Smooth the serged seam towards the binding.  Then flip the binding over the seam allowance - it should just cover the stitching.  The last step is to fold the entire thing along the seam line, and using your cover stitch machine, topstitch neatly.  I hope you can see how this works from the photo to the right.

This is a wonderful finishing technique for knits.  To the left is a close up of the completed top.


  1. First, I need to tell you that the trainer is paying off. My mom kept referring to you as 'the fit one in the dress'. Second, thanks for posting the technique. I couldn't remember how to do it for the life of me. Most of my gym clothes have been around least 2002. Hence, my going over board too.

  2. Your post screams "get thee to the gym and use your membership!". Great tutorial on seam binding. PS I have a personal trainer named Alf. Only problem is that he has four legs and stops at every tree.

  3. Wow! thank you for showing the binding technique as well as providing incentive to hit the gym! great job on both accounts!

    Rose in SV

  4. You look great....I used to have arms like that but 2 years being lazy (but still paying the membership fees) has reduced the muscle and increased the flab. Time to get back to it......
    Nice outfit too!

  5. The technique looks so wonderful. Great result on the gym outfit and the workouts!

  6. I need to make some exercise wear, and get myself back to the exercise routine as well. You have certainly pointed me in the right direction. Thanks for the tutorial, and inspiration.

  7. What an incentive! You have always looked fabulous! I do some exercizing, but you really do provide and incentive to get back with that trainer.

  8. First let me say - your biceps are looking terrific! All of your hard work is paying off.

    I have the Kwik Sew book and master patterns for exercise clothes and I am ashamed to say - I have never used it! I am inspired to pull out the book and look hard at your binding technique. Maybe this will move my workout gear from thrift store discards into something I'm not ashamed to be seen in.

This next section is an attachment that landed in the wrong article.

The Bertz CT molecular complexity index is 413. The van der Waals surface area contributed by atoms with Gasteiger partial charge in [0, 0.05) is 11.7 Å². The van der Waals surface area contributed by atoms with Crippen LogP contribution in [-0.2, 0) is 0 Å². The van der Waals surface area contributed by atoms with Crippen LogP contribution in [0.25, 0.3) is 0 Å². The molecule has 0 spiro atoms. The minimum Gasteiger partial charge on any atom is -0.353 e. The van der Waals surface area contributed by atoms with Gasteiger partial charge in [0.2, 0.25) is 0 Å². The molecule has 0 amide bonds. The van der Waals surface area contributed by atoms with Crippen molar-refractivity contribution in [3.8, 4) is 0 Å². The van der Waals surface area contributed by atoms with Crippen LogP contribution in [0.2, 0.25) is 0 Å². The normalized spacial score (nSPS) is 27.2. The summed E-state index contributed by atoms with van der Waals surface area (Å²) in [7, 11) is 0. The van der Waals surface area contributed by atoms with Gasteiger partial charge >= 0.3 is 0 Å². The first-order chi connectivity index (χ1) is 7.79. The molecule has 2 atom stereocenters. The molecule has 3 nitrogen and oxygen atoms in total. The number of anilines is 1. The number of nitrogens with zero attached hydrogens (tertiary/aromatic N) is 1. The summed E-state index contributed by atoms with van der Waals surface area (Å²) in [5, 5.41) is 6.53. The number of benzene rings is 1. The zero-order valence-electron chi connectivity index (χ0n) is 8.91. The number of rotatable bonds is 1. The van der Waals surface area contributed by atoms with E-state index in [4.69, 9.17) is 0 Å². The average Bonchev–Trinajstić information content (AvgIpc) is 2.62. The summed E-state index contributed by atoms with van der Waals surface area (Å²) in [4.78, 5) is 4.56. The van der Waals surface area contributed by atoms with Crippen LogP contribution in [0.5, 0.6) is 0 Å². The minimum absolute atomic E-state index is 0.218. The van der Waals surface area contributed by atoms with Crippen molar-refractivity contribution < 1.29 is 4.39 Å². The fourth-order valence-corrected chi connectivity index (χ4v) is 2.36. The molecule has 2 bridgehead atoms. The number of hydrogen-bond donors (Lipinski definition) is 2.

9. Great technique for binding knits, thanks for sharing. I have some of those same Kwik Sew patterns. I used them during the 80"s to sew all my aerobic dance outfits. I think having nice exercise clothing helps motivate a person to exercise. Unfortunately the corporate fitness centers, where I exercise, have a boring unisex shorts and T shirt uniform. Oh, and bright orange socks the same color as your lovely cocktail dress, because the normal looking white socks kept disappearing.

  10. Great tutorial. Do you think this would work without a coverstitch machine?

  11. Looking good. I wondered if you would share if you were using a special foot???


  12. Great technique --- thank you for sharing the steps. I feel guilty now --- I think I need to get to the gym tomorrow!

  13. Thanks for sharing. I wondered the ame as the person above, is that a special foot on your coverstitch machine?
    Looking great in your new exercise wear!!

  14. Kay, I just read the review of your new Jalie tee and found this link. Cool technique! Just as everyone else has said, you look mahvelous! And echoing everyone else, as well, I need new gym clothes, too!! Thanks for the inspiration!

  15. Kay, I have just found your blog and have been enjoying it immensely. I am just now getting back into sewing after a few decades. I googled "cover stitch machine" as I am not familiar with that term and it appears to be a serger. Is that correct? What type of machine do you use?

  16. Just what I am looking for!! thank you!! are you using a special foot to get such an even fold?

    1. I would also like to know. I have such a hard time with binding like this!!!

    2. No special foot is needed! The brilliance of this binding solution is that its width is regulated by the width of the served seam.